"The greatest danger for most of us is not that our aim is too high and we miss it, but that it is too low and we reach it."




Interesting piece on the Huffington Post about a new book, "THE MALE BRAIN," in which the author, Louann Brizendine, M.D., who also wrote "THE FEMALE BRAIN," writes this:

"You may not be surprised to hear that the male brain area for sexual pursuit is 2.5 times larger than the one in the female brain. But if you could spend a day experiencing things through 'male-colored' glasses, you'd probably be amazed by how men see the world. Small differences between men and women can make or break a relationship. If you've ever complained that your man doesn't 'get' you, it may surprise you to find out that you don't 'get' him either. And much as you may want him to be more like your best girlfriend, it's time to let go of that pipe dream and cozy up to the truth. He's different from you, but if you give him a chance to be himself, you're going to like what you see. The male brain is a lean, mean, problem-solving machine. That's why the man in your life tries to solve your problems instead of listening attentively while you vent. When he's faced with a personal problem, he uses his analytical brain structures, not his emotional ones, to find a solution. And it's frustrating to him when you don't let him try to help this way. It's time we stop bashing men for being who they are. Men and women have different brain realities--yours is designed to talk, bond and notice details, his is designed for sensing threats from afar and connecting by having sex. Each brain is like one half of a complete system. The new brain is two brains working together as one."


Here's A2Person:

Glad to see heterosexism is alive and well in the domain of neurobiology/brain-science-cology! "Each [male or female] brain is like one half of a complete system. The new brain is like two brains working together as one."???? Wow, I guess as a gay man I can look forward to 'an incomplete' relationship based off this logic. :-)
In issues where hard science, in this case neurology, and soft science, gender identity/construction here, are in dialogue with each other, it is critical that the researchers involved work through and examine their own heterosexist assumptions and conditioning. Don't get me wrong, there's great value to this study, but, c'mon people, scientific studies proclaiming the primacy of male/female sexual unions sounds suspiciously like the scientific studies justifying white racial hegemony. (See Stephen Jay Gould's "The Mismeasure of Men" about how great scientific work was clouded by unconscious (or not so unconscious) attempts to justify dominant power structures.)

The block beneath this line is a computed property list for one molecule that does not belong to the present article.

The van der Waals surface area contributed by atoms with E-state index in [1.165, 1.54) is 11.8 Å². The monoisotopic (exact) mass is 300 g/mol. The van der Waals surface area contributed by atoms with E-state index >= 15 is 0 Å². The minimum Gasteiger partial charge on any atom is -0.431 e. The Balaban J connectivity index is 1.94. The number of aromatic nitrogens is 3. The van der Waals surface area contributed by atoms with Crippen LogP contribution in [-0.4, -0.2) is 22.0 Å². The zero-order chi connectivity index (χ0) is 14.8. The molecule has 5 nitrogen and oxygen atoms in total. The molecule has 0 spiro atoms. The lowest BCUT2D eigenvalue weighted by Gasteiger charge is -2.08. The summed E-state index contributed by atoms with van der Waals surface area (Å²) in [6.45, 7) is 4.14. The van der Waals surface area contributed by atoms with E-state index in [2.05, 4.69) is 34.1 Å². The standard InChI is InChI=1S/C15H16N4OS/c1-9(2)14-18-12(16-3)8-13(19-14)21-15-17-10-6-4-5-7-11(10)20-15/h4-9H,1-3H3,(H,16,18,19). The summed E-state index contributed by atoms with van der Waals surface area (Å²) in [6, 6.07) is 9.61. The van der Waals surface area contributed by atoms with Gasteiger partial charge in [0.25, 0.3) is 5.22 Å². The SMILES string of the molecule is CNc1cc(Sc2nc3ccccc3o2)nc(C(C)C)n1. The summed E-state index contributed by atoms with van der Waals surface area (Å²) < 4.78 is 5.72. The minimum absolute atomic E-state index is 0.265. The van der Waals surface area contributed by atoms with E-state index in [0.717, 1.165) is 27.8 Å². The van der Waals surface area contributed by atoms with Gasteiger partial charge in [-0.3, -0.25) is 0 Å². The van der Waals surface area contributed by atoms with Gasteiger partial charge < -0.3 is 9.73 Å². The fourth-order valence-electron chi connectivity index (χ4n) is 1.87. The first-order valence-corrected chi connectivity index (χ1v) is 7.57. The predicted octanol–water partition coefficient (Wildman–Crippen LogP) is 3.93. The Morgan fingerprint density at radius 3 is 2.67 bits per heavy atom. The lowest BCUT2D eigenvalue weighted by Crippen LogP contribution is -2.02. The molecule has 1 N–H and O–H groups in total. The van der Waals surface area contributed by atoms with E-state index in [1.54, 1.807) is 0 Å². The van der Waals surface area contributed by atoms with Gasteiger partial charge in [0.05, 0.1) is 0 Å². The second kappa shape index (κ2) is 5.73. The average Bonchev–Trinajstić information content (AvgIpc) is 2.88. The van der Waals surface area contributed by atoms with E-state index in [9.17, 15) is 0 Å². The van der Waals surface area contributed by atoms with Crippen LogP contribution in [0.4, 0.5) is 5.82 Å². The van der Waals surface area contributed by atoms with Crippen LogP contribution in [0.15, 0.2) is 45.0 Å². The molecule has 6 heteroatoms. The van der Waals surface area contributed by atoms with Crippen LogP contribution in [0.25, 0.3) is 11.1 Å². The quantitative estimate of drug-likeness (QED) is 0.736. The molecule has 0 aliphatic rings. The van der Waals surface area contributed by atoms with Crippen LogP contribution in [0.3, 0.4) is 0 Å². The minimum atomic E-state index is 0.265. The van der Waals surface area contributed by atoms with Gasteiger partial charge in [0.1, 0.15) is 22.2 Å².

My rant stems from a minor semantic point in this article, but it is emblematic of a pattern of similar lapses in judgment and omission quietly found in multiple essays and links here on the spirituality of sexuality -often exclusively concerning the spirituality of heterosexuality. Teachings detailing the union of male and female as the greatest form of spiritual completion are problematic, and, well, unnecessary. Please, straight people, I'm really happy for your success in attaining union between anima/animus with your partner and in transcending your egos through pleasure and bliss, and thanks your great empirical research: just don't claim an exclusive right on this stuff!
Okay, out of my system –otherwise great article!!!


Here's Auntlori:

There is no such thing as "playing God." There are no heroic (sp?) measures that can keep you alive, if it is your time to go. I believe our time here is predetermined, but what we do with that time, is entirely up to us. I learned this lesson first hand a number of years ago after walking away from a car accident that should have killed me, my dog and my cat!

My SUV spun out of control on a patch of black ice on a bridge. When the car reached the end of the bridge, it rolled 5 times down a wooded embankment. The car did not once strike one of the trees, every window was shattered except those where I was seated, and the car simply came to a stop, on its side, in the middle of the hill. All I suffered was a broken nose; the dog and cat, who were tossed all over and never went out one of the windows, were fine.

There is no reason I should have survived, except that "my number" wasn't up! So, ultimately, doctors and families can intervene; however, it won't change the outcome. You go when it's your time to go. "You do what you gotta do"-whether that be a fight to survive, a suicide, or some dramatic accident, and your families do what they "gotta" do.


"Why is the practice of art or entrepreneurship a vehicle for self-discovery? Because these enterprises are ours alone. They spring from the unfeigned gifts, joys and enthusiasms of our hearts. They are us at play and thus at our most authentic."
Steven Pressfield


Here's Hartkitt:

Uh oh, it's never good to zap me first thing in the morning. I'm not as nice as usual.